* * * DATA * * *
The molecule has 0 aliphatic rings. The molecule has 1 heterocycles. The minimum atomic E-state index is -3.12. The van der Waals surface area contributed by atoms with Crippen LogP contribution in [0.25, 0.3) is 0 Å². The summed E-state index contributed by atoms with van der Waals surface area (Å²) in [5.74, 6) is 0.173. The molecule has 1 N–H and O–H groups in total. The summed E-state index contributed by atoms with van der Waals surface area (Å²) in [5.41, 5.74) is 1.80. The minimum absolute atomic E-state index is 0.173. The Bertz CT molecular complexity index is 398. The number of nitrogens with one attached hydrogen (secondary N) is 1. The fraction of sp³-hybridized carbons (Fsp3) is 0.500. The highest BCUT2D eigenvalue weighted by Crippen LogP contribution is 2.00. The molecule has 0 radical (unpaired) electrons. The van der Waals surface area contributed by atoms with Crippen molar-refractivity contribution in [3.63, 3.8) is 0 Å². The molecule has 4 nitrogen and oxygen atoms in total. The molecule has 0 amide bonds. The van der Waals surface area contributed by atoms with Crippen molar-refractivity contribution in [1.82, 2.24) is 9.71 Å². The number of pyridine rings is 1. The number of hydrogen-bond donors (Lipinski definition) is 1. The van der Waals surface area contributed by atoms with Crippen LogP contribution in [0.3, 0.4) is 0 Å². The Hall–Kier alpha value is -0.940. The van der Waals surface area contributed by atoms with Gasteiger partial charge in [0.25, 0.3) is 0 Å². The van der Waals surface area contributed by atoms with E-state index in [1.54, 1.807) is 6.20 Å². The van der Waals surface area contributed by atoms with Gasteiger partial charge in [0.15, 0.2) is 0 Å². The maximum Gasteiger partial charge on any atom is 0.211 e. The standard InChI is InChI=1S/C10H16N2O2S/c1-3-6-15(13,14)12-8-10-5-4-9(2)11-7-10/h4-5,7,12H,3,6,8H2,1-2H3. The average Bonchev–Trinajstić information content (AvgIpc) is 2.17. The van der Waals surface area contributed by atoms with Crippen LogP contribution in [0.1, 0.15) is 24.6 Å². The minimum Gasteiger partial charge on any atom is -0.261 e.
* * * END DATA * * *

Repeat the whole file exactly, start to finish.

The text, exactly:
The molecule has 0 aliphatic rings. The molecule has 1 heterocycles. The minimum atomic E-state index is -3.12. The van der Waals surface area contributed by atoms with Crippen LogP contribution in [0.25, 0.3) is 0 Å². The summed E-state index contributed by atoms with van der Waals surface area (Å²) in [5.74, 6) is 0.173. The molecule has 1 N–H and O–H groups in total. The summed E-state index contributed by atoms with van der Waals surface area (Å²) in [5.41, 5.74) is 1.80. The minimum absolute atomic E-state index is 0.173. The Bertz CT molecular complexity index is 398. The number of nitrogens with one attached hydrogen (secondary N) is 1. The fraction of sp³-hybridized carbons (Fsp3) is 0.500. The highest BCUT2D eigenvalue weighted by Crippen LogP contribution is 2.00. The molecule has 0 radical (unpaired) electrons. The van der Waals surface area contributed by atoms with Crippen molar-refractivity contribution in [3.63, 3.8) is 0 Å². The molecule has 4 nitrogen and oxygen atoms in total. The molecule has 0 amide bonds. The van der Waals surface area contributed by atoms with Crippen molar-refractivity contribution in [1.82, 2.24) is 9.71 Å². The number of pyridine rings is 1. The number of hydrogen-bond donors (Lipinski definition) is 1. The van der Waals surface area contributed by atoms with Crippen LogP contribution in [0.3, 0.4) is 0 Å². The Hall–Kier alpha value is -0.940. The van der Waals surface area contributed by atoms with Gasteiger partial charge in [0.25, 0.3) is 0 Å². The van der Waals surface area contributed by atoms with E-state index in [1.54, 1.807) is 6.20 Å². The van der Waals surface area contributed by atoms with Gasteiger partial charge in [0.15, 0.2) is 0 Å². The maximum Gasteiger partial charge on any atom is 0.211 e. The standard InChI is InChI=1S/C10H16N2O2S/c1-3-6-15(13,14)12-8-10-5-4-9(2)11-7-10/h4-5,7,12H,3,6,8H2,1-2H3. The average Bonchev–Trinajstić information content (AvgIpc) is 2.17. The van der Waals surface area contributed by atoms with Crippen LogP contribution in [0.1, 0.15) is 24.6 Å². The minimum Gasteiger partial charge on any atom is -0.261 e.